[70] Ibid., p. 463.
[71] Ibid., p. 464.
[72] Cfr. Moscow codex cc. 27v and 38v; Erlangen codex cc. 74v (which follows blank page 75 before the beginning of the Theses) and 89r. It is difficult to understand how Rossius can then maintain «The Erlangen Ms 443 [sic] is very likely a copy intended for printing» (ibid., note 2, p. 456).
[73] Ibid., p. 464.
[74] Cfr. OM, p. lxv.
[75] Rossius, Works within a Codex, cit., p. 463.
[76] Ibid., p. 464.
[77] Cfr. ibid. The evident asymmetry can also be seen in the table present ibid., pp. 465-472.
[78] In the section De analogia spirituum Bruno, turning to the theories of Porphyry, Plotinus and other Platonics, speaks of the spirits and their characteristics and at the end lists XX bonds explicitly taken from De magia mathematica as indicated by the references in the margin: cfr. OM, pp. 242-250, 311.
[79] Cfr. ibid., pp. 326-328.
[80] Each Thesis is organized in two sections: the first represents the conceptual statement, the second the explanation, introduced often by Ratio, Distingue, Vide and graphically separate from the first. This structure, similar to that of Acrotismus camoeracensis, was shown by Stölzle in 1890: cfr. Stölzle, Die Erlanger Giordano Bruno-Manuscripte, cit., pp. 573-578.
[81] Cfr. OM, pp. 172, 328-330.
[82] Ibid., pp. 332, 174.
[83] Ibid., pp. 160-166, 322.
[84] Ibid., p. 168.
[85] Ibid., p. 178.
[86] Cfr. DFI, pp. 238-239.
[87] OM, p. 334.
[88] Ibid., p. 128.
[89] Cfr. S. Bassi, La magia in Giordano Bruno, in Storia d’Italia, XXV: Esoterismo, a cura di G. M. Cazzaniga, Torino 2010, pp. 231-256; V. Perrone Compagni, Magia, in Enciclopedia bruniana e campanelliana, diretta da E. Canone e G. Ernst, 2 vols., Pisa-Roma 2006-10, I, coll. 90-105.
[90] OM, p. 182: «Hic sensus quidam est in rebus omnibus insitus et vita, quem pro more vulgi non dicimus animalem, ad animam particularem referendo, siquidem neque animalia istae partes possunt appellari, in ordine tamen universi, quia spiritus unus undique diffusus, atque sensus ubique et undique pro captu rei sentit tales effectus et passiones, in rebus omnibus licet contemplari»; De la causa, DFI, pp. 218-219: «Concedo che tutte le cose hanno in sé anima, hanno vita […] perché quel spirto si trova in tutte le cose, le quali se non sono animali, sono animate; se non sono secondo l’atto sensibili d’animalità e vita, son però secondo il principio e certo atto primo d’animalità e vita».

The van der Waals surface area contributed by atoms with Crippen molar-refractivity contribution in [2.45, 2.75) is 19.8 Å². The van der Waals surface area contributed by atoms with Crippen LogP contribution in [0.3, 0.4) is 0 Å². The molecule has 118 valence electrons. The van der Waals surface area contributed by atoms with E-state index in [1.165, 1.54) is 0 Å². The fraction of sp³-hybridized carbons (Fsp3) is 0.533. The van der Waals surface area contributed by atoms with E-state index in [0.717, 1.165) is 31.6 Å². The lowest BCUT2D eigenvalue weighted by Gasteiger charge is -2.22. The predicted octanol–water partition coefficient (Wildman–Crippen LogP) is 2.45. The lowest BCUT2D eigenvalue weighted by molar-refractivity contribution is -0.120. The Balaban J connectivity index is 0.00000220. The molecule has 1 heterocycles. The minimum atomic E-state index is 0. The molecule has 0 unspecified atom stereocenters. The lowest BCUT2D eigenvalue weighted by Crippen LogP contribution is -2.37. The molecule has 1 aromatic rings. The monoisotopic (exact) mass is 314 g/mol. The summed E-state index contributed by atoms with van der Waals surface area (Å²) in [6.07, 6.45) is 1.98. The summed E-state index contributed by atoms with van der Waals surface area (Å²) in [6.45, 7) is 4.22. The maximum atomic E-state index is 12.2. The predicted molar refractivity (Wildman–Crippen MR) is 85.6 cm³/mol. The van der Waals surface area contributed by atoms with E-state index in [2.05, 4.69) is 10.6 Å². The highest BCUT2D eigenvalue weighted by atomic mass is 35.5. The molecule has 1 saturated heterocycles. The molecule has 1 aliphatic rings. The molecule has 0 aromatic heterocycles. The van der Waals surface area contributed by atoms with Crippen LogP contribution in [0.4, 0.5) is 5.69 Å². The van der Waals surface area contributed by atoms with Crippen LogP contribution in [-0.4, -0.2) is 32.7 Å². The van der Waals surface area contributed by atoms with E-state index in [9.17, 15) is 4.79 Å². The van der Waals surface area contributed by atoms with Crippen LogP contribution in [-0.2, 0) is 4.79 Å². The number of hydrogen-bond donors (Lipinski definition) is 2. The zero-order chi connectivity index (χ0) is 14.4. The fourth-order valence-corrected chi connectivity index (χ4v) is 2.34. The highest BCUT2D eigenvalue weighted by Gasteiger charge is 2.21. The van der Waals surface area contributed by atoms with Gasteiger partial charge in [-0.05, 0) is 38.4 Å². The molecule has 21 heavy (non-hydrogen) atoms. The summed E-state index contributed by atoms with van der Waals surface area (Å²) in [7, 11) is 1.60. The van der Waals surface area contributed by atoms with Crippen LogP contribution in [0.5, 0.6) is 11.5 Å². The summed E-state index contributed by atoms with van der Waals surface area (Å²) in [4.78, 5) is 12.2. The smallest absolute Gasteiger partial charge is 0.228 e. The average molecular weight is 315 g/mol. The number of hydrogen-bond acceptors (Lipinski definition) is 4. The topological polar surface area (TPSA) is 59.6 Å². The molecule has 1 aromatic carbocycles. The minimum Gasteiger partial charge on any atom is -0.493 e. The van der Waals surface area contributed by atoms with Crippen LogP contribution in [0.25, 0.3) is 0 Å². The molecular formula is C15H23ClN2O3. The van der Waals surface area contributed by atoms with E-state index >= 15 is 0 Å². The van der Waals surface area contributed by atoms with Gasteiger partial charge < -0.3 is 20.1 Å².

[91] OM, pp. 182-184.
[92] Ibid., p. 336.
[93] For example, the theme of writing and hieroglyphics is dropped (ibid., pp. 192-196).
[94] Ibid., p. 344: «omnes formae substantiales physicae sunt materiales, et anima necessario est corporea et materialis, ut non negabunt etiam Peripathetici».
[95] Ibid., p. 188.
[96] Cfr. ibid., p. 344.
[97] Cfr. ibid., p. 364.
[98] Cfr. ibid., p. 344.
[99] Cfr. ibid., p. 332.
[100] Cfr. ibid., p. 348.
[101] See the table of correspondence in Bassi, Struttura e diacronia nelle Opere magiche di Giordano Bruno, cit., pp. 7-9.
[102] Cfr. OM, pp. 348, 356, 360, 362, 366, 368, 376, 386, 388.
[103] The references to Theses IV, V, VI, XIV do not correspond here.
[104] Cfr. for example OM, p. 348: «Ultra ea quae sunt in articulo 18°, notandum est […]»; p. 356: «Ratio huius consistit in exemplis quae sunt in articulo 22°»; ibid.: «Rationes sunt in 23° articulo»; p. 360: «Ratio huius est in exemplo quod est in 27° articulo»; p. 362: «Ratio istorum ab exemplis 28°»; ibid.: «Defenditur item enumerando effectus, qui sunt in articulo 29°»; p. 366: «Ipsum patet per ea quae dicuntur in 32° articulo»; p. 368: «Patet ex his quae habentur in 33° articulo»; p. 374: «Probatur per exempla articulo 41°»; p. 388: «Patet ex his quae dicuntur 49°».
[105] Rossius, Works within a Codex, cit., p. 466.
[106] OM, p. 114.
[107] Ibid.
[108] Ibid., p. 202.
[109] Ibid., p. 386.
[110] Ibid., p. 274.
[111] Ibid., pp. 276; 388.
[112] Cfr. DFI, pp. 804-805.
[113] OM, p. 280.
[114] Ibid., p. 282.
[115] Ibid., p. 390.
[116] Ibid., p. 282.
[117] Ibid., p. 396.
[118] Cfr. OL, III, p. 485.
[119] OM, p. 386.
[120] As in Zambelli, Magia bianca magia nera, cit., note 56, p. 179.
[121] Rossius, Works within a Codex, cit., p. 468: «Ad hoc refertur […] ea ratione producere»; OM, p. 362: «Ad hoc refertur […] qui sunt in articulo 29».
[122] Cfr. OM, pp. 366, 368.
[123] Ibid., p. 374.
[124] Ibid., p. 386.
[125] N. Tirinnanzi, I Libri physicorum Aristotelis e la riflessione magica di Bruno, in Ead., L’antro del filosofo. Studi su Giordano Bruno, a cura di E. Scapparone, Roma 2013, pp. 129-152.
[126] Rossius, Works within a Codex, cit., p. 452.
[127] Ibid., note 3, p. 454.